Unexpectedly, Alexander rewarded the rajah’s bravery by restoring his throne, a rare outcome indeed for an ancient battle. Many historians consider the Battle of the Hydaspes to be Alexander’s greatest victory and compare it to the Norman invasion of Britain or (conversely) the Allied landing at Normandy.10 It turned out to be the last major battle of Alexander’s career. Soon thereafter his weary Greeks begged to turn back. Alexander’s personal goal, reaching the end of the inhabited earth, obviously lay far to the east across the Indian subcontinent, well beyond the limits of his army’s endurance. Grudgingly, the 30-year-old king settled on a less grandiose plan: He would build a fleet and subdue the Indus Valley as far south as the Indian Ocean, then divide his forces and return by land and sea to Babylon.

Still leading by fearless example, Alexander suffered grievously during these last campaigns. Attacking the town of Multan in India, he was the first man over the wall and sustained a life-threatening arrow wound to the chest. Afterward, on his arduous trek westward across the bleak Gedrosian Desert, the king refused water in order to share the suffering of his men. This march cost many lives and left a rare stain on his exemplary record of logistical planning.11



Undaunted by torrential monsoon rains, Alexander crossed the Hydaspes River in 326 B.C. to take on the elephant-mounted troops of the Indian rajah Porus—a scene captured in the medieval miniature shown here (compare with photo of Greek silver decadrachm). Alexander displayed his tactical genius during the battle, confusing Porus with feints and mounting an attack on the Indian army’s flanks.

Some modern scholars insist that these hardships drove Alexander to despair, even dementia.12 He put to death some of the high-ranking officials in his imperial government, ordered the Greeks to worship him as a god, mourned excessively the death of his dearest friend, Hephaestion, compelled many of his generals to marry Persian noblewomen and dreamed of improbable conquests across Africa, Asia and Europe. Although his body was battered by war, his mind raced ahead to envision a supranational world under his divine power. Then, swiftly and unexpectedly, Alexander sickened and died in Babylon, probably the victim of either typhus or malaria.13 He was only 32 years old. According to tradition, his final prophetic words were, “I foresee a great funeral contest over me.”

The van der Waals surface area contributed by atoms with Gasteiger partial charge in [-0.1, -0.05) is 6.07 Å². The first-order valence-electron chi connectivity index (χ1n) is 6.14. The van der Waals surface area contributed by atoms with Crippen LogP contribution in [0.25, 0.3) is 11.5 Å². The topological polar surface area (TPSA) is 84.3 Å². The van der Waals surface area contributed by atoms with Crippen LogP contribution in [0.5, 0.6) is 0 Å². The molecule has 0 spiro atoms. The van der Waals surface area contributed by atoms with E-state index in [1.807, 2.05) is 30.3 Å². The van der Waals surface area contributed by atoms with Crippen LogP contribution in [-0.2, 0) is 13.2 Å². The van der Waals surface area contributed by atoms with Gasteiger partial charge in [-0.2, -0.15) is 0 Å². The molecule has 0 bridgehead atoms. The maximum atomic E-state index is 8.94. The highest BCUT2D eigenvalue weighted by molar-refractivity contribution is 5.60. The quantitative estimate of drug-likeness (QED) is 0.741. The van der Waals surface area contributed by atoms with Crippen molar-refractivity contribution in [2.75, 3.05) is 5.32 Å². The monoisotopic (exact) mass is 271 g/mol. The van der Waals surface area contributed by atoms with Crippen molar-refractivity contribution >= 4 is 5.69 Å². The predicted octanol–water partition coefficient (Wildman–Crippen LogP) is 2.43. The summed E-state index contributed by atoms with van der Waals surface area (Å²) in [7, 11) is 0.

Alexander had single-mindedly carved out an empire ranging from the Adriatic Sea to the borders of India. His ambitious generals gradually killed off all the conqueror’s kinfolk, including Roxanne and her royal son Alexander IV, so that the empire could be whittled into new dynastic kingdoms: Antigonid Macedonia, Seleucid Syria, Ptolemaic Egypt, Attalid Pergamum, Diodotid Bactria and others. Alexander’s remarkable conquests and untimely death gave birth to a new epoch, called the Hellenistic Age (323–30 B.C.); its civilization has generally been considered more like ours than any other in history. We can see in that ancient world similar patterns of imperialism and colonialism, and a comparable array of social and ethnic tensions. Then, as now, economies boomed, scientific discoveries dazzled the public, cults and astrology flourished, and people sought personal liberation. According to one modern scholar, the Hellenistic Age confronts us with “an overpowering sense of déjàvu.”14